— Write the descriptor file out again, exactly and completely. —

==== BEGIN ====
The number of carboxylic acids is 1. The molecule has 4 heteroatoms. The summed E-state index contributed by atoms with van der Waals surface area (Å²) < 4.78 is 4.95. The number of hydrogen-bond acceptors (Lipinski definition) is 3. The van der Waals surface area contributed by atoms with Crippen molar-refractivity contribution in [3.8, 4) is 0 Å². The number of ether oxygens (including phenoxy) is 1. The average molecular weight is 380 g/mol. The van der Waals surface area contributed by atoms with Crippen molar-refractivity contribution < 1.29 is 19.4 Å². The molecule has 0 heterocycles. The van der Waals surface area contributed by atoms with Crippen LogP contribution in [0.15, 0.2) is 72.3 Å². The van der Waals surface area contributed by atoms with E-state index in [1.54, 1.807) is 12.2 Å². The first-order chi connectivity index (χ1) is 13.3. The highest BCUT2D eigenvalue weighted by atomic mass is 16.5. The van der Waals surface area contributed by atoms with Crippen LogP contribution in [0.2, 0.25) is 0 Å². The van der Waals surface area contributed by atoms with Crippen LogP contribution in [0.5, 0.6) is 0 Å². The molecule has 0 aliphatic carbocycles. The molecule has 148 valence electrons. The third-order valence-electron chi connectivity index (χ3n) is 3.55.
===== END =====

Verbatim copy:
The number of carboxylic acids is 1. The molecule has 4 heteroatoms. The summed E-state index contributed by atoms with van der Waals surface area (Å²) < 4.78 is 4.95. The number of hydrogen-bond acceptors (Lipinski definition) is 3. The van der Waals surface area contributed by atoms with Crippen molar-refractivity contribution in [3.8, 4) is 0 Å². The number of ether oxygens (including phenoxy) is 1. The average molecular weight is 380 g/mol. The van der Waals surface area contributed by atoms with Crippen molar-refractivity contribution < 1.29 is 19.4 Å². The molecule has 0 heterocycles. The van der Waals surface area contributed by atoms with Crippen LogP contribution in [0.15, 0.2) is 72.3 Å². The van der Waals surface area contributed by atoms with E-state index in [1.54, 1.807) is 12.2 Å². The first-order chi connectivity index (χ1) is 13.3. The highest BCUT2D eigenvalue weighted by atomic mass is 16.5. The van der Waals surface area contributed by atoms with Crippen LogP contribution in [0.2, 0.25) is 0 Å². The van der Waals surface area contributed by atoms with Crippen LogP contribution in [0.5, 0.6) is 0 Å². The molecule has 0 aliphatic carbocycles. The molecule has 148 valence electrons. The third-order valence-electron chi connectivity index (χ3n) is 3.55.